This case is not yet final, and Padgett Law Group recommends reading the entire case for the specific facts that led to this holding.
USPS MAILING RECEIPT IS NOT REQUIRED AND WITNESS TESTIMONY IS SUFFICIENT TO PROVE COMPLIANCE
In Lakeview Loan Servicing, LLC v. Walcott-Barr, Case No. 4D19-1582, the trial court granted the borrowers motion for involuntary dismissal because Lakeview failed to introduce evidence of mailing of the HUD face-to-face letter from the United States Postal Service. On October 14, 2020, the Fourth DCA issued an opinion overturning the trial court’s dismissal and reversed the judgment.
At trial, Lakeview’s witness stated that they visited the property once in an attempt to conduct a face-to-face interview, and the HUD face-to-face letter was: addressed to the Borrowers, sent to the property address, and sent by USPS certified mail. As additional confirmation that the letter was sent by certified mail, the witness identified the USPS certified mail tracking number. However, Lakeview did not introduce any mailing receipt or letter log into evidence. The borrowers argued they were entitled to an involuntary dismissal because there was not a face-to-face interview, and Lakeview had not shown it made reasonable efforts to schedule an interview by a certified letter because it did not produce a mailing return receipt. The trial court concluded that Lakeview needed to introduce evidence of a mailing return receipt from USPS and the case was dismissed.
However, the Fourth DCA held that the plain language of the applicable HUD regulation (see 24 C.F.R. § 203.604(d)) does not require a certified mail receipt from the USPS to establish compliance. Rather, the servicer can introduce other evidence to confirm compliance with the regulation. But, most importantly, the regulation does not limit how a lender can prove such compliance.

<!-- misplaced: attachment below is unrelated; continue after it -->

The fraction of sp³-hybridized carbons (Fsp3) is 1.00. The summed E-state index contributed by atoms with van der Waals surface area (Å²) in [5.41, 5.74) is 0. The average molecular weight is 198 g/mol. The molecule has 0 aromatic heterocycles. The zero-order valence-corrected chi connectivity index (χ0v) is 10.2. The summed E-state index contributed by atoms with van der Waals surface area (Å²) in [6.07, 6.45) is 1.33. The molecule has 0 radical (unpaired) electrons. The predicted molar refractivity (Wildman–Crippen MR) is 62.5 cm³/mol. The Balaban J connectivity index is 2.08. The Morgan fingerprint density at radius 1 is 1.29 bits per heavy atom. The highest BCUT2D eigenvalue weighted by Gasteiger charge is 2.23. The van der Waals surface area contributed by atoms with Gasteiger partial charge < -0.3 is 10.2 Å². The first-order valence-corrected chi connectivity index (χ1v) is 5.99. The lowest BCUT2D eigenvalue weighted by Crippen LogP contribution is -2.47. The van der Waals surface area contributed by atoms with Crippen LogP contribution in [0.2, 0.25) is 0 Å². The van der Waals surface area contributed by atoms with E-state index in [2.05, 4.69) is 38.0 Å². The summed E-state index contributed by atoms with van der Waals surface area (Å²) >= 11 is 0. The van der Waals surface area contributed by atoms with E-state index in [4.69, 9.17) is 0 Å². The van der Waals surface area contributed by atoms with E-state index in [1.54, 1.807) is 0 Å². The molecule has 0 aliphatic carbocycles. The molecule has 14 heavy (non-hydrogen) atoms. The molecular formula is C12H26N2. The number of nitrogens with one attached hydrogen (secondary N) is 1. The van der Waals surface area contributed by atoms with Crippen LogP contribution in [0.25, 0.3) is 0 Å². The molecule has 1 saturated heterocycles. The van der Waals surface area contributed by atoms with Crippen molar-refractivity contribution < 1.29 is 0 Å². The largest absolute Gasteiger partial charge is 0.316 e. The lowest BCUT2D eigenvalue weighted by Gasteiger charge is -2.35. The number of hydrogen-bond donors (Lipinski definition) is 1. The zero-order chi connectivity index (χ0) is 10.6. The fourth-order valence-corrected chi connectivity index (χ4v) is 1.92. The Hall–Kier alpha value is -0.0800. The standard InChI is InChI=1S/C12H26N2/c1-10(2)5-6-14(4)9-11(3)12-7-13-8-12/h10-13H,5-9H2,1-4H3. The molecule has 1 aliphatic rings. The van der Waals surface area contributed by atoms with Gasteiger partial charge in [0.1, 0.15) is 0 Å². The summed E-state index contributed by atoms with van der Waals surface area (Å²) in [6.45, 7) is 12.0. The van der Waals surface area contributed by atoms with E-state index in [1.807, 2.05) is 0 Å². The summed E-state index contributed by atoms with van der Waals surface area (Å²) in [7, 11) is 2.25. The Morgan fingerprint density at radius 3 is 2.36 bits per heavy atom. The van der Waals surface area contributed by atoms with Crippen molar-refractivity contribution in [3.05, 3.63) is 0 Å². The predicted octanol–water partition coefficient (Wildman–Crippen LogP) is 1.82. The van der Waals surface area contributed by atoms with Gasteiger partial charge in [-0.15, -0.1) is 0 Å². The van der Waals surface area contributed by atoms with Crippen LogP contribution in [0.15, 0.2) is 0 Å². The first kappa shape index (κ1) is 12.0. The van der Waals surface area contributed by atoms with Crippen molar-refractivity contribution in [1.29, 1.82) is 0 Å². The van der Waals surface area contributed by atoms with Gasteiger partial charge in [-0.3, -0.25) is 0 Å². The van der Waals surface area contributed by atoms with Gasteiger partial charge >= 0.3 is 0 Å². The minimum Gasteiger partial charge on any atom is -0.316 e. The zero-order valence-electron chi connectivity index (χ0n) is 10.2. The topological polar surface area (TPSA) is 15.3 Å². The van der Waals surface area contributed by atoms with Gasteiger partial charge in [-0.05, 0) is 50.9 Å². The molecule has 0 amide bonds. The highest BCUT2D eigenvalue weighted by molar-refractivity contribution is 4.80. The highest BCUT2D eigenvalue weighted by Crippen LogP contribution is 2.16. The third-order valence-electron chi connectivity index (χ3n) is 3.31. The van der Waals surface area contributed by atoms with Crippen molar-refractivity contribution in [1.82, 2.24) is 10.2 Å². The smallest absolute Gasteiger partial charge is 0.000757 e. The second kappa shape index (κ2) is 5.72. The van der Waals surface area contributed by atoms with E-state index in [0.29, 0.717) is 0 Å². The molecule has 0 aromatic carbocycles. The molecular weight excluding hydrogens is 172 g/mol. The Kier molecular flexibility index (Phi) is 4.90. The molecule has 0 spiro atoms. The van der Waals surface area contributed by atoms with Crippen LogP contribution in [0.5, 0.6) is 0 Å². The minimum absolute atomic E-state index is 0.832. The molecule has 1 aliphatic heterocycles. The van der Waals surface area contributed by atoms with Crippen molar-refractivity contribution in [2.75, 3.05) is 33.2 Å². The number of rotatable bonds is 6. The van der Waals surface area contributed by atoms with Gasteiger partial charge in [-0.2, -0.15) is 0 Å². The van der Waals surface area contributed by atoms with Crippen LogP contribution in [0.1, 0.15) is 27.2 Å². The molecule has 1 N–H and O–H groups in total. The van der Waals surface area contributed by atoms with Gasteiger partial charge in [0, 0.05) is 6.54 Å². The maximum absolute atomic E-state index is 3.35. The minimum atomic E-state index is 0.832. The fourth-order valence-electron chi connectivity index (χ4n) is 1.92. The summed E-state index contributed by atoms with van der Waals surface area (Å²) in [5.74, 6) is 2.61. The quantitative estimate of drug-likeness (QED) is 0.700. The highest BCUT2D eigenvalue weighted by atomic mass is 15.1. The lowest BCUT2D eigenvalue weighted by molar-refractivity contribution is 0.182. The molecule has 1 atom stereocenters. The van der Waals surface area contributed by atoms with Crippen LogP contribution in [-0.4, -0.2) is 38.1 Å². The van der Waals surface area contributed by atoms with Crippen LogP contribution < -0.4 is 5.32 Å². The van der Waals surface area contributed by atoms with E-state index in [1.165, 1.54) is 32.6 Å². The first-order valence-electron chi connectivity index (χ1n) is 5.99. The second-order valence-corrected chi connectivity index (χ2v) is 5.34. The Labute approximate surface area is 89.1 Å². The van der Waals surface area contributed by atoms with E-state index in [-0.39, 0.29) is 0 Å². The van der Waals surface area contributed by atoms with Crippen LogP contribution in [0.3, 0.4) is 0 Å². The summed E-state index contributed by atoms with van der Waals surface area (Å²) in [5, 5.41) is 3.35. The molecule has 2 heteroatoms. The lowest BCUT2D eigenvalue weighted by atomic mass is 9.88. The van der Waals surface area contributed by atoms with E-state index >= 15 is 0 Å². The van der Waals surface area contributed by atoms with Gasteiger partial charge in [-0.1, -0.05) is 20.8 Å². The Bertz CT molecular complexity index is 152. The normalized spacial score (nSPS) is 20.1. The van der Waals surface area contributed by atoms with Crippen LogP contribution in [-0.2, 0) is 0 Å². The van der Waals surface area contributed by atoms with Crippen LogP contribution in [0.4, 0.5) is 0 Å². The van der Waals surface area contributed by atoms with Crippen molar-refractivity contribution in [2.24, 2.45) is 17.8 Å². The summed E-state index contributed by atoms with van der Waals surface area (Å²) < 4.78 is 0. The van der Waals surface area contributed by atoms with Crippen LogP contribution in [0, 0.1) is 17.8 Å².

Accordingly, the Fourth DCA held that Lakeview established compliance through witness testimony. The witness identified the letter sent to the borrowers requesting a face-to-face meeting. The witness explained that the letter, admitted as an exhibit without objection, was sent to the borrowers at the property address and was sent via USPS certified mail. The witness also identified the USPS certified mail tracking number. Moreover, the letter was sent by a third party vendor, and the witness sufficiently detailed her training of the mailing policies and procedures of her employer and the vendor. Pursuant to the Fourth DCA, this testimony was sufficient to establish a “reasonable effort” under 24 C.F.R. § 203.604(d).
Important to note: In this case, because the HUD regulations were incorporated into the mortgage, the Fourth DCA stated that Lakeview was required to substantially comply with the HUD regulation prior to accelerating the obligation or filing the foreclosure complaint. This issue was recently addressed in PennyMac Loan Services LLC v. Ustarez, No. 4D19-3547, 2020 WL 5541982 (Fla. 4th DCA 2020), which states that the HUD regulation is not a statutory pre-condition to foreclosure applicable to all mortgage foreclosure suits. Instead, PennyMac concluded that incorporation of the HUD regulation into a note or mortgage constituted a self-imposed contractual pre-condition to foreclosure. In other words, compliance with the regulation is only an issue if the note and mortgage contain language requiring compliance. In Lakeview, the loan documents did incorporate the HUD regulation, therefore, the servicer was required to introduce evidence that it complied with the regulations.